Future skills: Goal-setting and how to help your children achieve goals

"They are still children. Help them set a goal that they want to achieve."
"They are still children. Help them set a goal that they want to achieve."

More insights from our exciting series Future Skills for the Fourth Industrial Revolution, where we learn how to help our children prepare for the future. 

Goal-setting, and the ability to follow through, are useful skills in a modern world filled with challenges and obstacles. To help our children become successful adults, we asked teachers how they instill healthy goal-setting habits in their students, and how parents can help. 

Thato Malele of Future Nation Schools explained to us how goal-setting is easy to facilitate in a school setting. “Activities where students are given time to set targets for themselves within the teaching space, communicates the importance of goal setting to their lives,” she says. 

“Goals are set for the immediate future, such as putting up lesson objectives and activities to be completed within the hour, and the real-life consequence of not finishing work might be added homework, having a ‘working’ break with the teacher.” 

Read more in our Future Skills series here

Goal-setting skills cannot merely be taught

"The learning and development of a child’s goal-setting skills cannot merely be taught in a PowerPoint presentation or class discussion,” says Ross Hill, executive head at Curro Foreshore, “but rather needs to have the child fully involved in the learning process, which requires adults having purposeful conversations and actively creating the right environment.” 

The experienced educator advises teachers and parents not to set too many goals, and to tailor the goals around your child, for instance an extra-mural or social goal such as auditioning for the school play or starting a new sport.

"Academic or performance goals should be based on effort and achievement such as obtaining an ‘A’ in their favourite subject," he explained to us. "I suggest moving away from comparative goals like coming first in the class. An example of an effort goal is doing an hour of art every weekend.”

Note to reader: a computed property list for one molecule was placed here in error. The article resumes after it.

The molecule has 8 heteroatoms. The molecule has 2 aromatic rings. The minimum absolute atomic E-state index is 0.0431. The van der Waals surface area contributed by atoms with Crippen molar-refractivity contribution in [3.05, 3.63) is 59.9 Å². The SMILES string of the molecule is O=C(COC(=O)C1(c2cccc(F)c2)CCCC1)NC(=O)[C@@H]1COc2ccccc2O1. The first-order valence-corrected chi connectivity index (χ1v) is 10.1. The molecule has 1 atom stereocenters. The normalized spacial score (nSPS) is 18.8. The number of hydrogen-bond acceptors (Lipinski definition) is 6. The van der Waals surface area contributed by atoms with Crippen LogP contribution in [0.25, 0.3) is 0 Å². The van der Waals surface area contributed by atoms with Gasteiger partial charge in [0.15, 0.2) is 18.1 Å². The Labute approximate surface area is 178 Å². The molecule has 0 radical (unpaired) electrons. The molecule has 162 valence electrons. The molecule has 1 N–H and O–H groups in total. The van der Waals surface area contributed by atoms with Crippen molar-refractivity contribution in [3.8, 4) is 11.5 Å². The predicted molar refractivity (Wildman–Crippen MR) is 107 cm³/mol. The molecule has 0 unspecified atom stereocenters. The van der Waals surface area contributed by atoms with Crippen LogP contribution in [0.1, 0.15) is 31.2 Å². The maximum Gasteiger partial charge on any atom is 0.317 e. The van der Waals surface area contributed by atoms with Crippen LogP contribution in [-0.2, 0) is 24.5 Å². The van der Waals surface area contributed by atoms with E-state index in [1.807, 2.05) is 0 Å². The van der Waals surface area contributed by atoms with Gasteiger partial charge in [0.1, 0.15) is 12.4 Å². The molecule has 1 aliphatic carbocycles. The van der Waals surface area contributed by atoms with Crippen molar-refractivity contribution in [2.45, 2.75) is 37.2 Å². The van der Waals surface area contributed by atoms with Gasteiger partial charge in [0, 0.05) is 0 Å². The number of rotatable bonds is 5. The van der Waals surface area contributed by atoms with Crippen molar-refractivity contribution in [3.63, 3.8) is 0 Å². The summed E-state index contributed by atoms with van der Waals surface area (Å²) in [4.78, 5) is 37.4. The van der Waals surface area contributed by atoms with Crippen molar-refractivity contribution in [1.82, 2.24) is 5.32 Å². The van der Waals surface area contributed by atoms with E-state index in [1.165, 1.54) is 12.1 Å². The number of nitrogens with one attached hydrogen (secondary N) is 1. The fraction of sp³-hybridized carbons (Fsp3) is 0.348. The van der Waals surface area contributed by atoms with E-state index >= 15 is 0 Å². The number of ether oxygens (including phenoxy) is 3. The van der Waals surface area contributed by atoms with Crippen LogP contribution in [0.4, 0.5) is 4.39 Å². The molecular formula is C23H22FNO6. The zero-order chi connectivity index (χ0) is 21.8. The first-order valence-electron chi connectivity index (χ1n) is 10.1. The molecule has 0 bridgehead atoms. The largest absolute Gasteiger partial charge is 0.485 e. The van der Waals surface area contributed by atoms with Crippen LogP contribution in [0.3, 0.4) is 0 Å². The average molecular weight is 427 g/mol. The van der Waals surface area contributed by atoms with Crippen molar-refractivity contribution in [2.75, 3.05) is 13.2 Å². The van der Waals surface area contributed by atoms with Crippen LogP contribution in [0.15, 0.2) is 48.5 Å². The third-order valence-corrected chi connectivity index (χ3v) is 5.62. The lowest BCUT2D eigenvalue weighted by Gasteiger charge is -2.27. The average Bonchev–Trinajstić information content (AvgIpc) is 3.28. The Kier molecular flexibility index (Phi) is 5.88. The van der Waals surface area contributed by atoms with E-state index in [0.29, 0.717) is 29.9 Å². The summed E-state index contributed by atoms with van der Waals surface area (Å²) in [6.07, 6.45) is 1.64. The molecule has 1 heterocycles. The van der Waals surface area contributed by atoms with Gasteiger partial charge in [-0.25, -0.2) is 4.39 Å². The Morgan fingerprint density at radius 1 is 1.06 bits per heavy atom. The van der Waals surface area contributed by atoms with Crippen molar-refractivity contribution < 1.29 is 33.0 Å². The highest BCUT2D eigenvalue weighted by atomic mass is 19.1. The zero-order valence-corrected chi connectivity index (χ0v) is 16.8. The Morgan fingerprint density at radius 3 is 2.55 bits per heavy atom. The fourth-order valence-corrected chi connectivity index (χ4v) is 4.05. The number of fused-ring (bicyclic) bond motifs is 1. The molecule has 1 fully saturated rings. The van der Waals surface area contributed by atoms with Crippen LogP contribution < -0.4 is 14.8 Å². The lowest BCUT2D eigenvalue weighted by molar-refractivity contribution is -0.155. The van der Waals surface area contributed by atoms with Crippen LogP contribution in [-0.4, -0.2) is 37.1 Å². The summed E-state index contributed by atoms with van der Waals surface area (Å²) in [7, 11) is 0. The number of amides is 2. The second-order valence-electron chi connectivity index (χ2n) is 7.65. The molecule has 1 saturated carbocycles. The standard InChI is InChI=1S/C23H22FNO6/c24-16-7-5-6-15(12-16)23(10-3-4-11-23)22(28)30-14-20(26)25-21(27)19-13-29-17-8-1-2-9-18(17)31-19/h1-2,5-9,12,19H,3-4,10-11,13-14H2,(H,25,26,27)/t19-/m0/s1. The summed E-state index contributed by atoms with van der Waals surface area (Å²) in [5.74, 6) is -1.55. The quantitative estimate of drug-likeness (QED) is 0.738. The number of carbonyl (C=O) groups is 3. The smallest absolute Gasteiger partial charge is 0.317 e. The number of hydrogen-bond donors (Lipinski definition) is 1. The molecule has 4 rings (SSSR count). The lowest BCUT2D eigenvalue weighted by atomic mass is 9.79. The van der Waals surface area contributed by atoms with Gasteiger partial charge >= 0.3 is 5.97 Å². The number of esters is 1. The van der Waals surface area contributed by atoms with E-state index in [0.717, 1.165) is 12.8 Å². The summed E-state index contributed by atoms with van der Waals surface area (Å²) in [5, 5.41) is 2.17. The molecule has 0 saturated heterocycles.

If the goal cannot be measured overtly, such as doing an hour of work, achieving a certain grade, or trying a new activity, then you need to reword the goal, he says. 

Ross encourages students to set one or two goals. "Remember, we are teaching skills, not implementing adult life skills," he says. "They are still children. Help them set a goal that they want to achieve. Set goals around areas of strength, such as academic goals in their favourite subjects, and not around areas that need improving.

"Make it fun," he adds. "Offer to spend some fun time with them as they achieve their goals, as well as during the process. Make it easy for them to recover from setbacks on the journey of achieving a goal." 

Examples of age-appropriate goals in primary school:

  • Social: Invite a child who has no friends at school to a play date. Or, join the chess team.
  • Performance: Achieve 80% (or 60%) all my Science tests.
  • Effort: Spend 30 minutes every evening practising soccer.

High school goals:

  • Social: Join two clubs and societies
  • Effort: Hand in all projects one day early. Or, spend 20 minutes doing Maths every evening.
  • Performance: Obtain 2 subject distinctions (or a different level) in exams.

Ross described a number of key elements that teachers could consider to make the learning of certain skills meaningful. "Learning needs to be ongoing, and real, and the language needs to be explicit. The teacher needs to develop the language around problem solving and keep referring back to the process explicitly."

Read more in our Future Skills series here

What can parents do to help?

"One of my great joys in being a parent is rediscovering how interesting the world is through my child’s eyes," Ross told us. "The most important way to encourage these characteristics is to participate in the child’s discovery and use the opportunity to model learning, and to be purposeful as you model this love of learning."

Perhaps most importantly, he told us, is that the skills learning process needs to be modelled, illustrating his point with the famous James Baldwin quote:

"The children have never been very good at listening to their elders, but they have never failed to imitate them."

Read more in our Future Skills series here

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